2 Methods To Stretch Watercolor Paper!

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If you’re new to the painting game, there are loads of tips to make your artistic life easier and more productive.

One thing that a beginning water media artist needs to know is how to prepare paper for painting.

Unless you’re using extremely heavy and expensive watercolor paper like Arches 400 pound, your paper will buckle when wetting and applying paint.

Even heavy paper will benefit from stretching, and you’ll find it far easier to work with stretched paper than a wobbly sheet that shifts and bulges when wet.

Method 1 – Taping

What You’ll Need:

  • Watercolor Paper
  • Rigid Drawing Board
  • Water
  • Gummed Brown Tape
  • Sponges

Here’s how you do it…

1. Soak a piece of watercolor paper in cool water for a few minutes. This allows the paper to expand in size and become uniformly saturated.

Don’t use hot water to soak the paper nor leave it for an extended period in the water. Soaking the paper too long or using hot water will remove the sizing that is applied to reduce the paper’s absorbency.

2. Measure the dimensions of your paper and cut four pieces of tape slightly longer than the dimensions of the paper.

3. Remove the paper from its bath and center it on the drawing board. You’ll want to work on a flat surface so the paper will dry evenly. If the board rests on an angle, the water will accumulate in the lower corners and the paper won’t dry uniformly.

4. Use a clean, damp sponge to smooth out the paper. Make it as smooth as possible, but don’t rub the paper too vigorously.

5. Use a second clean, wet sponge to moisten a strip of the gummed paper. Apply one third of the tape on the paper and two-thirds on the board. Continue to apply the tape to all sides of the paper. Use your fingers and the sponge to ensure there is good contact between the paper, tape and board, as the paper will shrink as it dries.

6. Allow the paper to dry away from direct heat. The paper will shrink as it dries and will become taut and firm on the board. Remember to keep the board on a flat surface.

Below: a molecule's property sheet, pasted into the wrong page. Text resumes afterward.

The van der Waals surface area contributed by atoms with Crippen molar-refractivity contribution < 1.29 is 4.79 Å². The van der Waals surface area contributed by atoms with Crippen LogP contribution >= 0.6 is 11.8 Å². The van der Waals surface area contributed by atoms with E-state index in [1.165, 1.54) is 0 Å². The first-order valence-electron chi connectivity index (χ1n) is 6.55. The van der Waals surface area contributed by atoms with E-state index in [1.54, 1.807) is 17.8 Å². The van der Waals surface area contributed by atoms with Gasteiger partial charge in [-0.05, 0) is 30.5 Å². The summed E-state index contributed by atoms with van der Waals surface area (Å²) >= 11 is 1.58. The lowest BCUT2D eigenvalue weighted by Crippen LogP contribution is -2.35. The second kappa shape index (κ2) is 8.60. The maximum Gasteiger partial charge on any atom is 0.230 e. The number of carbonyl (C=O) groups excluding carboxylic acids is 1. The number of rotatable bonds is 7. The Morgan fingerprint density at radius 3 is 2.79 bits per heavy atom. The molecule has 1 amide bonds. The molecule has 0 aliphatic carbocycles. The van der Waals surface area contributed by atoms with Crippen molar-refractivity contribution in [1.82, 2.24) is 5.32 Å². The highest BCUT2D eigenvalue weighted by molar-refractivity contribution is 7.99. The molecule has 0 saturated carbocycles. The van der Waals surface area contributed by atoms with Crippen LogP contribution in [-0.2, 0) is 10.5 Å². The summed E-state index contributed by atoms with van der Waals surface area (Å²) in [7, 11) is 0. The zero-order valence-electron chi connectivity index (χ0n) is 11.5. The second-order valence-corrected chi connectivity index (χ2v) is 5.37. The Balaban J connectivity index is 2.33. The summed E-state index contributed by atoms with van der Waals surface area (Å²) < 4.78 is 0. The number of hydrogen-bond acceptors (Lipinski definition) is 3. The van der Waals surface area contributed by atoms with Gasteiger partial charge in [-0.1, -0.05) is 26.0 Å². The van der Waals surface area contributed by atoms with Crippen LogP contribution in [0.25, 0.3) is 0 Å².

7. Now your paper is ready for your masterful strokes. When you’re painting is complete, carefully remove the tape by gently pulling in a downward motion away from the edge. If the paper wants to tear, you can cut the tape away from the edge with scissors.

Handy Hint

Use different colored sponges so you don’t confuse the sponge you use on your paper from the one you use to moisten the tape. You don’t want to spread the wet glue on your paper, as it will interfere with paint application. Believe me, it really makes a blotchy mess!

Method 2 – Stapling

This method is less messy, but if you don’t have the strength required to use a staple gun on wood successfully, this method may not be as easy as you think it is.

What You’ll Need:

  • Watercolor Paper
  • Sealed 3/8” Plywood, Homesote or Gatorboard
  • Water
  • Staple Gun
  • Sponge

Here’s how you do it…

1. Use the techniques found above for soaking the paper, positioning it on your board and smoothing it out. Blot off any standing water.

2. Begin stapling in the center of the top edge of the paper. Position the staples 1/2” from the edge and space them approximately 1-1/2” apart.

3. Making sure the paper is smooth, staple the centers of the remaining three sides. Then, working from the centers out, staple the edges until all four sides are secured to the board.

4. Allow the board to lie flat and away from direct heat until the paper is dry.

5. When your painting is complete, use a staple pulling tool to remove the staples without damaging the paper.

Ready for Action!

If you regularly paint on several different sizes of paper, it’s nice to have a variety of different size drawing boards. I have half a dozen boards and prepare several sheets of paper at a time, so I’m always ready for action.

Waiting for paper to dry is annoying. Be prepared with stretched sheets of watercolor paper, so you won’t lose momentum when your muse visits with another inspiration.

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